Methyl Dilithioacetoacetate

[30568-00-4] (M1 = M2 = Li+)

[53437-05-1]  · C5H6Li2O3  · Methyl Dilithioacetoacetate  · (MW 127.99) (M1 = Li+, M2 = Na+)

[64670-05-9]  · C5H6LiNaO3  · Methyl Lithiosodioacetoacetate  · (MW 144.04)

(four-carbon chain, all four carbons of which can be reacted regioselectively; versatile starting material in synthesis of complex molecules; undergoes g-alkylation and g-acylation)

Solubility: sol THF, ether, dimethoxyethane, and HMPA; slightly sol hydrocarbon solvents.

Form Supplied in: generated in situ.

Analysis of Reagent Purity: NMR spectroscopy or mass spectrometry of D2O quench.1

Preparative Methods: dianion (1) is prepared in a dry solvent, usually THF or diethyl ether, by adding the b-keto ester to 1.1 equiv of Sodium Hydride, which has been washed free of mineral oil, and then adding 1.05 equiv of n-Butyllithium at 0 °C (eq 1).1 It may also be prepared by treating the b-keto ester with 2.0 equiv of Lithium Diisopropylamide or Lithium 2,2,6,6-Tetramethylpiperidide at 0 °C.1 These methods may be used to generated the dianions of a wide range of b-keto esters. The dianion (1) may be quenched with D2O and the degree of dianion formation determined by integration of the 1H NMR methyl peak at d 2.2 relative to the ester signal or by mass spectrometry.1 Occasionally it is necessary to add HMPA to dissolve the dianions of more substituted b-keto esters.

Handling, Storage, and Precautions: generated in solution; stable for hours at 0 °C; reacts with moisture and oxygen.

Introduction.

Acetoacetate esters provide a four-carbon chain to homologate simpler molecules. The utility of this homologation is that all four carbons subsequently can be reacted regioselectively. Thus the acetoacetate unit is one of the most versatile starting materials available in the synthesis of complex natural and unnatural products.

Alkylation of Methyl Acetoacetate Dianion.

The dianion (1) reacts with primary and secondary halides and sulfonates to give the g-alkylated products (2) in good yield (eq 2 and Table 1). Halides are the most common alkylating agents. However, sulfonates will also react. The triflate is effective in the case of hindered alkylating agents.7 Primary halides react without difficulty. Secondary halides are less reactive and some do not react under these conditions. Tertiary halides do not undergo alkylation. The reaction is compatible with a number of other functional groups and protecting groups. It is not necessary to protect alcohol groups, provided excess dianion is used. Following monoalkylation of (1), addition of a second equiv of base will regenerate a dianion which can be alkylated a second time (eq 3).57 Highest yields in this one-pot bisalkylation required the addition of N,N-Dimethylpropyleneurea.57 Other esters of acetoacetate, such as ethyl, t-butyl, and 2-trimethylsilylethyl, have also been used in these reactions.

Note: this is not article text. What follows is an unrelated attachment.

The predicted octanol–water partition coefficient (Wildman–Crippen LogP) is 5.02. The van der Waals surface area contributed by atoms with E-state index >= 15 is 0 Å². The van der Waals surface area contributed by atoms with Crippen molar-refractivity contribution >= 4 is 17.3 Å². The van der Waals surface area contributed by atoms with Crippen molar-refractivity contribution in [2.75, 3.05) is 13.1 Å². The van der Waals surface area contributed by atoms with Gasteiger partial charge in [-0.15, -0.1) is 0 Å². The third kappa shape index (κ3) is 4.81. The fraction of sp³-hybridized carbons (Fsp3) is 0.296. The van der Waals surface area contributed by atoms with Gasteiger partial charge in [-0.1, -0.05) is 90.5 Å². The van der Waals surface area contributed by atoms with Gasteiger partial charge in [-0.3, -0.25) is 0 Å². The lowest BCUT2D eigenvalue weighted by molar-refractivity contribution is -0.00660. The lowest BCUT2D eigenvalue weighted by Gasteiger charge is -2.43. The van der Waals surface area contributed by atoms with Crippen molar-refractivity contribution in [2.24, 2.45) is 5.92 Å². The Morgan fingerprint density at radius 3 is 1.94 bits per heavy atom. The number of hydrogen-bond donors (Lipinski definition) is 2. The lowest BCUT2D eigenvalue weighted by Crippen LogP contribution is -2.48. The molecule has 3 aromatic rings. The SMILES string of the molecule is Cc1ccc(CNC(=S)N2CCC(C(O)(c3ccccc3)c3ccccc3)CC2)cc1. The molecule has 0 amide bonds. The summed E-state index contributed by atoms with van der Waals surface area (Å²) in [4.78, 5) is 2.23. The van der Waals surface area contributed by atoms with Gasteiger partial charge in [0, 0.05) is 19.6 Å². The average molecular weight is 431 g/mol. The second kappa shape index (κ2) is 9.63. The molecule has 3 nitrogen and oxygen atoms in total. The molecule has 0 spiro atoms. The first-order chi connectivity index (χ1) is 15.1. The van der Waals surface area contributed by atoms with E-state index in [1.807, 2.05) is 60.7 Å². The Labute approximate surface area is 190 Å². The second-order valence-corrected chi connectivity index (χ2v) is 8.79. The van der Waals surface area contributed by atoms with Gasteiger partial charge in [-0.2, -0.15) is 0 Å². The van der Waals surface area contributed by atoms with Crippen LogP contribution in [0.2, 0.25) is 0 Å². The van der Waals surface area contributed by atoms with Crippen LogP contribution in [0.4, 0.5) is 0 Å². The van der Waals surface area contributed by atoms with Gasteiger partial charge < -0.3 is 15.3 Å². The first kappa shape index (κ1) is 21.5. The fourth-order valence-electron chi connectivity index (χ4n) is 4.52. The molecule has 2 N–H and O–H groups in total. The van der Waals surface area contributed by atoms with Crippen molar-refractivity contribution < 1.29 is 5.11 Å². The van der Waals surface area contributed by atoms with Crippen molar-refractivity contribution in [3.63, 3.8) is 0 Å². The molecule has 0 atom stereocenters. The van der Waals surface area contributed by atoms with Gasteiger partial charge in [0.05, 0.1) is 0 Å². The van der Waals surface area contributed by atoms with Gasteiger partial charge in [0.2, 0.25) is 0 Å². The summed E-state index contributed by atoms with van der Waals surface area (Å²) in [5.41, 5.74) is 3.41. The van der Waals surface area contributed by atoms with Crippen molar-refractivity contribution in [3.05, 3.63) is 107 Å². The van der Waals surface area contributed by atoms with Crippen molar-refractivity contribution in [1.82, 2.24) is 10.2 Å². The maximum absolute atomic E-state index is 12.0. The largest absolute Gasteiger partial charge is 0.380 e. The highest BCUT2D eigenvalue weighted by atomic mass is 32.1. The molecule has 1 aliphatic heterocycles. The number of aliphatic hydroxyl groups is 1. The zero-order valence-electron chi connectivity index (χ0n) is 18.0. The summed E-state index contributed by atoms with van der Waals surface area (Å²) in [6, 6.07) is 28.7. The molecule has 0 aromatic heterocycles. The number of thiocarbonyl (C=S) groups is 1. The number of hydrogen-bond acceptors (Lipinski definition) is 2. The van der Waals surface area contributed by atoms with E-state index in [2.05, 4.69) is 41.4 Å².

A recent example which exemplifies the complex carbon skeletons which can be assembled from acetoacetate dianions is taken from the synthesis of latrunculin A (eq 4).58 The dianion of the b-keto ester (3) reacts with the phosphonium salt (4) which is generated in situ. The resulting phosphorane is treated with an aldehyde to give the diene b-keto ester (5), all in one pot. The next higher vinylog of (4) yields (E,E,Z)-trienes in the same reaction.58c

Epoxides react with (1) to give alcohols (Table 1). In the case of simple epoxides the initially formed alcohols often could not be isolated, because they underwent cyclization to tetrahydrofuranylidene-2-acetates (6) (eq 5).16 In the case of more complex epoxides the alcohols usually could be isolated in good yield and in most cases the opening of the epoxide ring was regioselective.68-70